Sep 21, 2010

SPC Mitch Roberson Student fights obstacles at home and abroad

by Cat Hewett

 

Roanoke native Specialist (SPC) Mitch Roberson always wanted to follow in his grandfather’s footsteps and join the Army.

“He was a Prisoner of War in Japan for about four and a half years,” Roberson said. “He was my hero.”

Roberson, a sports management major, recently returned from a tour of duty in Iraq with the 1-116th Infantry Battalion, where
he drove a Mine Resistant Ambush Protected vehicle (MRAP) and also spent time as
a gunner.

“It is just good to be home,” Roberson said. “I feel more comfortable here. (I) don’t have to constantly be worrying about watching my back and things like that.”

Roberson said that the transition from army life to civilian life has not been easy.

“It is so different (here),” Roberson said.
“I was gone long enough, here I kind of feel out of my element a little bit now. It is such
a different state of mind. Here you are still kind of in (the military) state of mind, even though you don’t need to be. It has just been kind of awkward.”

Roberson said that he misses the daily routine of life in Iraq and the camaraderie he shared with his fellow soldiers in Iraq.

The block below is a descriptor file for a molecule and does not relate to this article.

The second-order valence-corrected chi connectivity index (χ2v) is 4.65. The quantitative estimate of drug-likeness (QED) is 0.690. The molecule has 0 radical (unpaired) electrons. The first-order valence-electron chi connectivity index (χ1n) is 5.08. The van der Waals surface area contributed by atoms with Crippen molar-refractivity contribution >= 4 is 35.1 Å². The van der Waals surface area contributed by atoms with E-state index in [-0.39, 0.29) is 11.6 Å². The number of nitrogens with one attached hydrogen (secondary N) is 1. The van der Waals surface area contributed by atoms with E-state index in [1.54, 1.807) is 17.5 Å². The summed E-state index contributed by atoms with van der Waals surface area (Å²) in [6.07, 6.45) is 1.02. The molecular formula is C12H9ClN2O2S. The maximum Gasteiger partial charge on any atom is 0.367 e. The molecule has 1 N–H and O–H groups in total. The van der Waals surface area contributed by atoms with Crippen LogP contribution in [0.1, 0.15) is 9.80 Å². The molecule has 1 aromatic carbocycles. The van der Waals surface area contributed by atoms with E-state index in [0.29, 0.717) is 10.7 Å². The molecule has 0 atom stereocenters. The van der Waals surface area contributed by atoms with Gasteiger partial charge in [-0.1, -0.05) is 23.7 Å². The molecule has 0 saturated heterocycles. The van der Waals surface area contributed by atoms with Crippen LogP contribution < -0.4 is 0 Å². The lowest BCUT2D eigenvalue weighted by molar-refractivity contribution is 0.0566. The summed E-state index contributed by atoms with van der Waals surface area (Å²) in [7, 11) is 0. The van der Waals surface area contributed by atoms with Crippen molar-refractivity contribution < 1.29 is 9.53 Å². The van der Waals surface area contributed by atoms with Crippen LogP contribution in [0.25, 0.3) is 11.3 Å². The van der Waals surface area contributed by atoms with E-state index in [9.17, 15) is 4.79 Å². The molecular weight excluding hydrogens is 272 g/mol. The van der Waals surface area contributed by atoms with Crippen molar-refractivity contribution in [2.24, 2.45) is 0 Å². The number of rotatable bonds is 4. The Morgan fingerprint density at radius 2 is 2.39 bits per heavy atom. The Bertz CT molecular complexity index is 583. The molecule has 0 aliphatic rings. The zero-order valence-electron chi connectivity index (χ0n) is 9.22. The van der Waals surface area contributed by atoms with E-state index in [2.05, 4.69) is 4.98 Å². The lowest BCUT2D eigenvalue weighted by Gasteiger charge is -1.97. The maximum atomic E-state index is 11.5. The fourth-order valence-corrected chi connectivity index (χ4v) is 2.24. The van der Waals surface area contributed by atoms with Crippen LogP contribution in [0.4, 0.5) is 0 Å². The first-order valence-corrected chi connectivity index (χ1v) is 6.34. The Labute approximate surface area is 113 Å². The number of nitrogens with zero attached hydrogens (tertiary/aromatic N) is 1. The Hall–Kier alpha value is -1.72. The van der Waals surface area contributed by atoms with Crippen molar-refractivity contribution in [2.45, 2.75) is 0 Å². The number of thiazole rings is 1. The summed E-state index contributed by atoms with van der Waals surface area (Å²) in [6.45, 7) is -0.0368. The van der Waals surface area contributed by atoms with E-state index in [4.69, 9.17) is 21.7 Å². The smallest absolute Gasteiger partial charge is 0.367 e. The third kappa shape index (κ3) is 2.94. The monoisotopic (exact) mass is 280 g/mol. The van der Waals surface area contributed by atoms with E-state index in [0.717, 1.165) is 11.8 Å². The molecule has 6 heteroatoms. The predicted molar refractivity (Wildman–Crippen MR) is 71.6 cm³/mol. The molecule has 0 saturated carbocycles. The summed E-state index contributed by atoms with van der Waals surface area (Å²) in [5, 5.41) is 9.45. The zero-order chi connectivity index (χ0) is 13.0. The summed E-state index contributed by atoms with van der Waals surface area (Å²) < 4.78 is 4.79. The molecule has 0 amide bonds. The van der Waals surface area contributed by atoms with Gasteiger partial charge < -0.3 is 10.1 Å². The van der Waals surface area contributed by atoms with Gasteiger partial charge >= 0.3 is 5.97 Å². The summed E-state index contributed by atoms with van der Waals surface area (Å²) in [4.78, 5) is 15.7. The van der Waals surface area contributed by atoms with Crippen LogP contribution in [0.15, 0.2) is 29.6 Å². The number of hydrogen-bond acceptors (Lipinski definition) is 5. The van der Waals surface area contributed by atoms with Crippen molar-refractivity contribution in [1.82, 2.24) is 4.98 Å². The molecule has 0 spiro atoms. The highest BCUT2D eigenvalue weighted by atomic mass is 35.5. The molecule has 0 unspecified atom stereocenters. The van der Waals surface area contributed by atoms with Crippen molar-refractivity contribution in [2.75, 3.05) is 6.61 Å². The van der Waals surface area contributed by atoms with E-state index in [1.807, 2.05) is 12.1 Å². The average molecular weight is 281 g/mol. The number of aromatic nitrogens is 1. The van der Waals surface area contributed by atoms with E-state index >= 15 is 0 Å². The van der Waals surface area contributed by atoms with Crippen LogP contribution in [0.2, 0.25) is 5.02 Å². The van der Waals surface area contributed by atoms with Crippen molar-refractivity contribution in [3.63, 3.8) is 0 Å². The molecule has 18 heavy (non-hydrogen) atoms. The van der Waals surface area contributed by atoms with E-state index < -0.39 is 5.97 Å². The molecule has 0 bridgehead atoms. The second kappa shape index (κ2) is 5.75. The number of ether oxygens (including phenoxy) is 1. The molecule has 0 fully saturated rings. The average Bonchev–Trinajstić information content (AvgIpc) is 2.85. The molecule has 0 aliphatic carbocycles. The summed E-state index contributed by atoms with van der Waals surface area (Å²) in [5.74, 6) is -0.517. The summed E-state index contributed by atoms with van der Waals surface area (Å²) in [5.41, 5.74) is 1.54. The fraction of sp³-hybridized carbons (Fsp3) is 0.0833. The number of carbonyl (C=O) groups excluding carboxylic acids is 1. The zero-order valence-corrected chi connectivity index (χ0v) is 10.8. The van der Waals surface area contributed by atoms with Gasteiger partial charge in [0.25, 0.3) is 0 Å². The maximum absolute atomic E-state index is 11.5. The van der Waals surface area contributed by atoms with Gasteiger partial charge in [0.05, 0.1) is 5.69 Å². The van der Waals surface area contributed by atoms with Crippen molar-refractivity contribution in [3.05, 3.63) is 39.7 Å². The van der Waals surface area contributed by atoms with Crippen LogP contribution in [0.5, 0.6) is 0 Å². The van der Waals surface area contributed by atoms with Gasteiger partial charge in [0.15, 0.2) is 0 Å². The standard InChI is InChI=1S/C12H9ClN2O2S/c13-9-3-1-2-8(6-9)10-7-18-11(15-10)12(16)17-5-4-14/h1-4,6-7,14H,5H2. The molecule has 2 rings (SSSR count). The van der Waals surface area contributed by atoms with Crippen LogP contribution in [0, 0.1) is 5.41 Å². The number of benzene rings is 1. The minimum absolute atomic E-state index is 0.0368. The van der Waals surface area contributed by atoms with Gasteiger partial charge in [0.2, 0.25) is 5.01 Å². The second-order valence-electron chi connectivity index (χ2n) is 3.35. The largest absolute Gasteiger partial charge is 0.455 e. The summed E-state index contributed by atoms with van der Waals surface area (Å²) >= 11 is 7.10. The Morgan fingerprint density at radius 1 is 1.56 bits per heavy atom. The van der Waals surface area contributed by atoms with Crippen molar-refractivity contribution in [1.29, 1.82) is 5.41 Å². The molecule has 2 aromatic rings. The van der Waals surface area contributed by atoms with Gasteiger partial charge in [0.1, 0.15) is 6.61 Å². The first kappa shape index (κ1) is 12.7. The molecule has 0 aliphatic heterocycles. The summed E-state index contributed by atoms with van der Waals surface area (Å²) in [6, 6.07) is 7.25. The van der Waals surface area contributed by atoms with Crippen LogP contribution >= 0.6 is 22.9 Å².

“We grew to be really close together,” Roberson said. “(We) had some really strong bonds. I wouldn’t necessarily say that I miss (Iraq), but at the same time, I kind of do. I wouldn’t like to be back there, but at the same time, there is a part of me that would.”

One of the biggest obstacles Roberson faced while on the tour did not come from an enemy in Iraq, but in the form of a Red Cross letter in April. The letter informed Roberson that his mother had died of cancer and within 24 hours, Roberson was home with his family.

“It was just amazing how quickly they took care of me and got me home to be where I needed to be with my family and take care of the things that we needed to do,” Roberson said. “That meant the world to me that they were able to do that, and they cared enough about that.”

Roberson was also amazed when some of his Liberty friends attended his mother’s funeral.

“At that time, that was just what I needed,” Roberson said. “It was amazing just to see Liberty students showed up to support me and how they really care and kind of showed me that I chose the right place to go (to school). It showed that people really cared and I had that support group there when I needed it. Words can’t even describe how much that meant to me.”

 

HEWETT is the news editor.


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